When I pull aside the mushroom man to ask why he targeted Willett for his pitch, he puts it this way: “My job is to influence the influencers. He’s a big influencer. Harvard is the big name. If they endorse the concept, it’s going to go a long way to making it happen.”
Willett can be just as powerful when he opposes something. Although he is Midwestern polite and never seems to raise his voice, he does speak in a professorial manner that suggests he is very used to being listened to. And when the tenets of his public health worldview are challenged, he can be surprisingly sharp-elbowed. All of which lately has thrust him into controversy.
ON A TYPICAL NEW YEAR’S DAY, the news cycle is slow. But in 2013 it brought the surprising results of a study on obesity, generating headlines like this one from USA Today: “A Few Extra Pounds May Cut Risk of Early Death.” The study, which found that moderately overweight people had a 6 percent lower mortality rate than those of ideal weight, wasn’t funded by some dodgy research front for the fast-food industry. The meta-analysis of 97 previous studies, comprising data from nearly 3 million people, was produced by the Centers for Disease Control and Prevention and appeared in the pages of The Journal of the American Medical Association.
If the general public took the big news as a welcome excuse to ignore the New Year’s resolution offers rolling in from local health clubs, Walter Willett reacted a bit differently. “This study is really a pile of rubbish,” he told National Public Radio, “and no one should waste their time reading it.”
Willett later faulted the study’s author, epidemiologist Katherine Flegal of the CDC’s National Center for Health Statistics, saying she failed to exclude data from smokers and the sick, two groups of generally thinner, higher-risk people that would give the overweight a relative advantage. When Flegal countered that she had adjusted for both groups and found little effect, Willett argued that properly adjusting for them was impossible.
The following month, Willett convened an unusual symposium at Harvard held expressly to discredit Flegal’s study. He even invited Flegal herself to attend. She declined. (“If someone has said your work is rubbish and no one should waste their time reading it, and they’re having a symposium to attack it,” she says, “it didn’t seem like that was something I’d like to go to.”) Willett half considered leaving an empty chair for her on the dais, borrowing the maneuver politicians use to embarrass opponents who refuse to debate.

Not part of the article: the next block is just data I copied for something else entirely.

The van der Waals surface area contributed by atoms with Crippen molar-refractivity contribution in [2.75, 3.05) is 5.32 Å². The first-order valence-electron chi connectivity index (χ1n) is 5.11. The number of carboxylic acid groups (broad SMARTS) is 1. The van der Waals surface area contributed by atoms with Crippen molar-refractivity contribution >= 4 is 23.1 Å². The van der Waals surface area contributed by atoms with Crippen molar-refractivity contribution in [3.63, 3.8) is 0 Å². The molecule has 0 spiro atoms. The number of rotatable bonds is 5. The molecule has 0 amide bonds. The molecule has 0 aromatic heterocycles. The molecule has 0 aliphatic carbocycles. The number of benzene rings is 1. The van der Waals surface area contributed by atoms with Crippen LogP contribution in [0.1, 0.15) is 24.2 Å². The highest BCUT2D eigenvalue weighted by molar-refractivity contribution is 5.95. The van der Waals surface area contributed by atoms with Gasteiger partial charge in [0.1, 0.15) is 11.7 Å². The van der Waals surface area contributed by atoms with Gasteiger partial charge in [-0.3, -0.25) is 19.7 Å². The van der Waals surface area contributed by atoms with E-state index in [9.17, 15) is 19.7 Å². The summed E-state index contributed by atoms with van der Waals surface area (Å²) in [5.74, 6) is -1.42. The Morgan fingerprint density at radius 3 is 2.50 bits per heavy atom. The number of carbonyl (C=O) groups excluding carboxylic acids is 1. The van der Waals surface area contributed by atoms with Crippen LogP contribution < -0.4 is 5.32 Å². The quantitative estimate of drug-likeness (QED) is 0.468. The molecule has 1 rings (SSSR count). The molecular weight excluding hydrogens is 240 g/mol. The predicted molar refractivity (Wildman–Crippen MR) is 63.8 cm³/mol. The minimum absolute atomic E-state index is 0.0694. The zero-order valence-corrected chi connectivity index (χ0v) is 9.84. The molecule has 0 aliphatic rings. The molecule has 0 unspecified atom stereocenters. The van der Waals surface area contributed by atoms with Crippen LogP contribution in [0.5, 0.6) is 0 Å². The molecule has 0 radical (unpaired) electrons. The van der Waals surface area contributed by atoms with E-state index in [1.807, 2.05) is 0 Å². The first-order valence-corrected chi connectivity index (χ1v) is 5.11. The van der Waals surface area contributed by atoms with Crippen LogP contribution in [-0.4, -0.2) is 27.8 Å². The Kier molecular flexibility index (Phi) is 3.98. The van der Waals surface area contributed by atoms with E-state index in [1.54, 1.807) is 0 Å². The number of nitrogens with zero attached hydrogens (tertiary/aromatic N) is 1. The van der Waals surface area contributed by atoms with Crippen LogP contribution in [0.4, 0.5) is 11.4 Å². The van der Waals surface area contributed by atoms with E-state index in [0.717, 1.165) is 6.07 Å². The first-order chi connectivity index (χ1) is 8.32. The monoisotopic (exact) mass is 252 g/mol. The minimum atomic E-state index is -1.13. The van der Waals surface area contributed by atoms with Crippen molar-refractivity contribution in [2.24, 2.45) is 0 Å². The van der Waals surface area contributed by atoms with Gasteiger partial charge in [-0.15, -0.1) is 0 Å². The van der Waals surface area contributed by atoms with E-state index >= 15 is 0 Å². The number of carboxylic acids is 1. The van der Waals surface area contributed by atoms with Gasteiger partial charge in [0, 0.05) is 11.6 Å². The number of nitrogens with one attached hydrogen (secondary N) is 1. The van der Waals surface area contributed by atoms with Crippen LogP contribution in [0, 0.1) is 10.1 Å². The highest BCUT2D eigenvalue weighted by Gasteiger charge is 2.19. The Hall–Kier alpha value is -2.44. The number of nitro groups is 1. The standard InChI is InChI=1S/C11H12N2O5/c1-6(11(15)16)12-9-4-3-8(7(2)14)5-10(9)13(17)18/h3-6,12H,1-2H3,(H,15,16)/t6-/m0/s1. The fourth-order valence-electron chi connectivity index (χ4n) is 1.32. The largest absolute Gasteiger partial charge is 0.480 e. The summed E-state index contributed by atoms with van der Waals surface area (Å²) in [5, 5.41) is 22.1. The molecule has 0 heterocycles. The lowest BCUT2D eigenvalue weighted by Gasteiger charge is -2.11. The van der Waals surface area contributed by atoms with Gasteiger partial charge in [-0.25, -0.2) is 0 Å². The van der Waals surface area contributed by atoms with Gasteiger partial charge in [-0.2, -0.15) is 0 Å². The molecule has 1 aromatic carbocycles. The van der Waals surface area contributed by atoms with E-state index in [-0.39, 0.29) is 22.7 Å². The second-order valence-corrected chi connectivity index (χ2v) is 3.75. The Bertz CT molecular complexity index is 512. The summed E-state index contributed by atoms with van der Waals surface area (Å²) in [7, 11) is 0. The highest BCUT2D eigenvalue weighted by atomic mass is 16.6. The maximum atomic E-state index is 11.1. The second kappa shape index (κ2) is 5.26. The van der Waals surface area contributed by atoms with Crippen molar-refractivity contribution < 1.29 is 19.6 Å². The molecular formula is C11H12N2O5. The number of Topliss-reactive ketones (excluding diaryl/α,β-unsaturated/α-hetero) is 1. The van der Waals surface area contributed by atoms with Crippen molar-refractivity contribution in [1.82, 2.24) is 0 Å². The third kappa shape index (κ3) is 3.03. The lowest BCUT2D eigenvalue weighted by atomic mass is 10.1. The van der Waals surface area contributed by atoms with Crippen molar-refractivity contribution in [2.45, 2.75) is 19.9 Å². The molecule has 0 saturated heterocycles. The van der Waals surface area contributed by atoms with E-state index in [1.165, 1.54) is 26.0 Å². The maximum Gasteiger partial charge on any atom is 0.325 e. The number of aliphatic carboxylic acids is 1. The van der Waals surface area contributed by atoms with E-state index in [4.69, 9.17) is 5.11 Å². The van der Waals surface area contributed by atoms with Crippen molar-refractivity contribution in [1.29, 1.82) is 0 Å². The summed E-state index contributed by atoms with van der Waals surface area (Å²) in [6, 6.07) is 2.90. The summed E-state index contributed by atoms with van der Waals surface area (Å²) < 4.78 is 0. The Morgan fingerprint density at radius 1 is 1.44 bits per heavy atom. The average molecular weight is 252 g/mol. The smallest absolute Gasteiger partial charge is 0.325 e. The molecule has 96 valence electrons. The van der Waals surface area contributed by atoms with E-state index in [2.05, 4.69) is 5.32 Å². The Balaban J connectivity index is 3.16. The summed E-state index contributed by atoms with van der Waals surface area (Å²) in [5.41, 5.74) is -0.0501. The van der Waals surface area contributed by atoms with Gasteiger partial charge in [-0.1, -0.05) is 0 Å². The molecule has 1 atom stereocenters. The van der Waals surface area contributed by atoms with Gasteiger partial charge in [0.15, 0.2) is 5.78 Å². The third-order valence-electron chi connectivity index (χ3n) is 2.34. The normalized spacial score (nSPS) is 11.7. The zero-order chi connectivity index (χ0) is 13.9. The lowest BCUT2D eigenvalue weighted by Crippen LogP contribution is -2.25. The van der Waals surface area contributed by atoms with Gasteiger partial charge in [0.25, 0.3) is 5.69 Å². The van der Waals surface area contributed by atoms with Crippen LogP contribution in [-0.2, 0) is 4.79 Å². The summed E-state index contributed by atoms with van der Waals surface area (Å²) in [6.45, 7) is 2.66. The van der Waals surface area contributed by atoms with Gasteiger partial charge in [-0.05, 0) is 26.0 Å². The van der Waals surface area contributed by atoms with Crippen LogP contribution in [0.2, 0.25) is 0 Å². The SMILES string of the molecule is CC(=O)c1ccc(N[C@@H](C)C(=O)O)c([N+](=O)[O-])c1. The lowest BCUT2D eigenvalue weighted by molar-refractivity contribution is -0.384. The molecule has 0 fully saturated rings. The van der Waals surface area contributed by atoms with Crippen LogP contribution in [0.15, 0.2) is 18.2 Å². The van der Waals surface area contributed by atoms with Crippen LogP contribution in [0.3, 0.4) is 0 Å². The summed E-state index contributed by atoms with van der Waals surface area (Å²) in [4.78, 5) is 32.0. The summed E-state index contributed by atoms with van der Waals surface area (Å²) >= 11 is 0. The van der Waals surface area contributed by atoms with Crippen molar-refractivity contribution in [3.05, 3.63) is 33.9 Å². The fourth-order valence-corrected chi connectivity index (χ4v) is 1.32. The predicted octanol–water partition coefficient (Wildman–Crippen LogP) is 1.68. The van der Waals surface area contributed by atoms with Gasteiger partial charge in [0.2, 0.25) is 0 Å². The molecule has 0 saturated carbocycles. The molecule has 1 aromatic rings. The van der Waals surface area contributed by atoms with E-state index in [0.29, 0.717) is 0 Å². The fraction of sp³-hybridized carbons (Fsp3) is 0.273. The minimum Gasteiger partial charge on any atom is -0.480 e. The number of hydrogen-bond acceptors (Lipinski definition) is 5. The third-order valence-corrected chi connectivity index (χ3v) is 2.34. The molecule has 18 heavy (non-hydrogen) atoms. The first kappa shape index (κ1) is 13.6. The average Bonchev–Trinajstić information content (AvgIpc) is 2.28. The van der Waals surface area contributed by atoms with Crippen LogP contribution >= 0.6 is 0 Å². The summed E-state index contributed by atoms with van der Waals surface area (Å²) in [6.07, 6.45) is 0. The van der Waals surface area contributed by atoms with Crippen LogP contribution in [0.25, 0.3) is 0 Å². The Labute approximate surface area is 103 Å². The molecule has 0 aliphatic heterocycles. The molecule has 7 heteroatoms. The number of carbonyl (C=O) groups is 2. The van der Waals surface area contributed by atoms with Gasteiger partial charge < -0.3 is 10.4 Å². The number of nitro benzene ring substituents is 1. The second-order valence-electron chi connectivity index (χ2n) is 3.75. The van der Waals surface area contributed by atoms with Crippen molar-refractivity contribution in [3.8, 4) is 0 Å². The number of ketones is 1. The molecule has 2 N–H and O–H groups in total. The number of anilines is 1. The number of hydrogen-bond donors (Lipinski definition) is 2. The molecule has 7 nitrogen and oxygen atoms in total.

Flegal’s findings collide with the message Willett has been giving people for years about the central importance of keeping their weight in check. “Next to whether you smoke, the number that stares up at you from the bathroom scale is the most important measure of your future health,” Willett writes in his best-selling book, Eat, Drink, and Be Healthy: The Harvard Medical School Guide to Healthy Eating. Flegal says that as a government researcher, “I feel you put the information out there” rather than try to shape it. “Policy should be based on science, and not science based on policy.”
Willett claims that Flegal clearly has a point of view on this issue. After all, she published a paper in 2005 that reached the same conclusion about the protective powers of a few extra pounds. And he argues that she did a good deal of shaping this time through her decisions about which studies to keep in and which to leave out. Among those excluded was a 2010 study Willett worked on with the National Cancer Institute that clearly found lower life expectancy for overweight and obese people.
For the rest of us civilians, people hungry for a little clear advice, food fights like this one often lead to will-you-make-up-your-minds-already exasperation. If scientists from Harvard and the CDC can’t decide on something as basic as whether being overweight will kill you sooner or later, who are we supposed to believe? And while we wait for the answer, many of us figure we might as well change our order from a side salad to a large fry.
Willett says it’s understandable that people would feel confused about nutrition. Some findings prompt legitimately contradictory impulses: moderate alcohol consumption is associated with lower risk of cardiovascular disease but higher risk of breast cancer in women. Some are reported in a way that emphasizes surprise at the expense of the full story. A recent Institute of Medicine report, for example, found no evidence to support reducing daily sodium consumption to 1,500 milligrams, a point then trumpeted in some news reports as “don’t worry about lowering your sodium.” Yet the study did acknowledge that the average American still uses way too much salt.Continued...